Monday, August 15, 2016
HUDSON VALLEY VISION
Sorry, Governor Cuomo, leader of the Empire State: your planners and policy-makers lack vision. A new century is upon us, and it does not help to dwell in 20th century thinking.
The Hudson Valley is a centrally located, hilly, treed region with abundant fresh water that runs south with a mighty flow. Further north is Montreal, but the Hudson River is only large there. In the one hundred miles from Albany to NYC, the Hudson in most places seems more like a linear lake than a wide river.
In theory, this region could be developed into a 21st century urban corridor. It could absorb millions of new residents with plenty of land left over for green space. The current population of the seven counties (excluding suburban Westchester and metro Albany) is about 1.5 million. Albany County has 0.3m -- all dwarfed by the 15-25 million (depending on who draws the border) who make up Greater NYC.
one in a position of power is proposing that several million residents could be
added to the Hudson Valley with vibrant new jobs serving the entire Northeast
of the US and the corridor west to the Great Lakes. Quite the opposite, strong
opposition from citizens who love green hills and large yards might quickly
arise. Never mind the frequent complaints that jobs are few here. Never mind
the ugly scars of abandoned factories and parking lots and semi-abandoned centers
of small cities and towns.
|Hudson Valley Vision: Modern transit using existing cross-river bridges|
(black lines) linking APM networks (blue) on both sides.
Most official thinking and citizen reactions are mired in 20th century thinking. They interpret plans for large-scale growth to mean more deforested hills and vales with more highways and parking lots to accommodate auto-dependent living.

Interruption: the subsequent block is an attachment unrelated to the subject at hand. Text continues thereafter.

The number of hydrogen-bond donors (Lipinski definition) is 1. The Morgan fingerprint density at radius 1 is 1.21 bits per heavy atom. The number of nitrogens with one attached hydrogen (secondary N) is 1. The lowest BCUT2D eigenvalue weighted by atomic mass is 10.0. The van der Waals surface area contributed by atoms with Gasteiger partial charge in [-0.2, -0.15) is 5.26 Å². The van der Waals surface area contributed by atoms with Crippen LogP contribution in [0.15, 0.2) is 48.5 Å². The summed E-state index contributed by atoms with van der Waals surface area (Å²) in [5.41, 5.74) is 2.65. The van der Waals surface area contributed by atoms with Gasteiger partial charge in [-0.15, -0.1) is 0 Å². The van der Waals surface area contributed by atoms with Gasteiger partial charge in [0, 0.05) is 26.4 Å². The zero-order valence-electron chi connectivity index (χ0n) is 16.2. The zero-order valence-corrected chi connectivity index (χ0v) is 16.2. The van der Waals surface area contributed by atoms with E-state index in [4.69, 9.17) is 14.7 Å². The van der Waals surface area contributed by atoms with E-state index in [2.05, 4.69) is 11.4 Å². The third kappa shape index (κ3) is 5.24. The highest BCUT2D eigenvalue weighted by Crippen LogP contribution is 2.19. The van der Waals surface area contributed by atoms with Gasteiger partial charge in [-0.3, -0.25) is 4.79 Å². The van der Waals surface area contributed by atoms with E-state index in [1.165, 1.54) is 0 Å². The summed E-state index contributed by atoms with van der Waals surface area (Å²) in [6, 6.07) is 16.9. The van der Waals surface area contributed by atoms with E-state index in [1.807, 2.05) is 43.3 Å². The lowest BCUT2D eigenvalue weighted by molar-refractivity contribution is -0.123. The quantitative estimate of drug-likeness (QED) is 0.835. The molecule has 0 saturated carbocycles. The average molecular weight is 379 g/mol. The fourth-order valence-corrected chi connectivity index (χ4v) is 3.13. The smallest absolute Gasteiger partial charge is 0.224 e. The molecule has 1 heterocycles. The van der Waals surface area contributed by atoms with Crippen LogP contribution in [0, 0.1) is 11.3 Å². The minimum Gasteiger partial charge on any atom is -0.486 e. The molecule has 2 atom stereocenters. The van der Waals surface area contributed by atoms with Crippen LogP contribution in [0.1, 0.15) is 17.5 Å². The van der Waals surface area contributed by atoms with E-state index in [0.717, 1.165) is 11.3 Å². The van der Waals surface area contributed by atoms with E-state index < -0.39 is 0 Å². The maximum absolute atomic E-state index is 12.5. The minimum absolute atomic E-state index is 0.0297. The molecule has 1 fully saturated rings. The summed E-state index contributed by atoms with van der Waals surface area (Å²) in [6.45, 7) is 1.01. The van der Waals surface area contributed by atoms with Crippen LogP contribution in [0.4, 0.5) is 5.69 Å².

There are currently only six major bridges that cross the Hudson between Albany and NYC. Each one was expensive. The largest is the southernmost Tappan Zee, which is being replaced for several billion dollars. Fixed on heavy rail, planners and engineers concluded that adding transit would be too expensive and attract modest ridership. Given their 20th century thinking, they were right.
But it is the 21st century! Modern automated transit systems with off-line stations have much smaller dimensions and could be appended to highway bridges. Flexibly and sensitively laid out networks -- not lines -- could connect existing (and future) activities centers, creating a cross-river backbone for non-auto circulation. Dual-mode operation could extend this service into an pervasive, dominant mode of future travel
Transit in today’s Hudson Valley plays a minor role in everyday mobility. With visionary planning, modern could dominate and accommodate sustainable, tree-preserving development. Recent trends away from auto-dependent suburban living to shared mobility could flourish.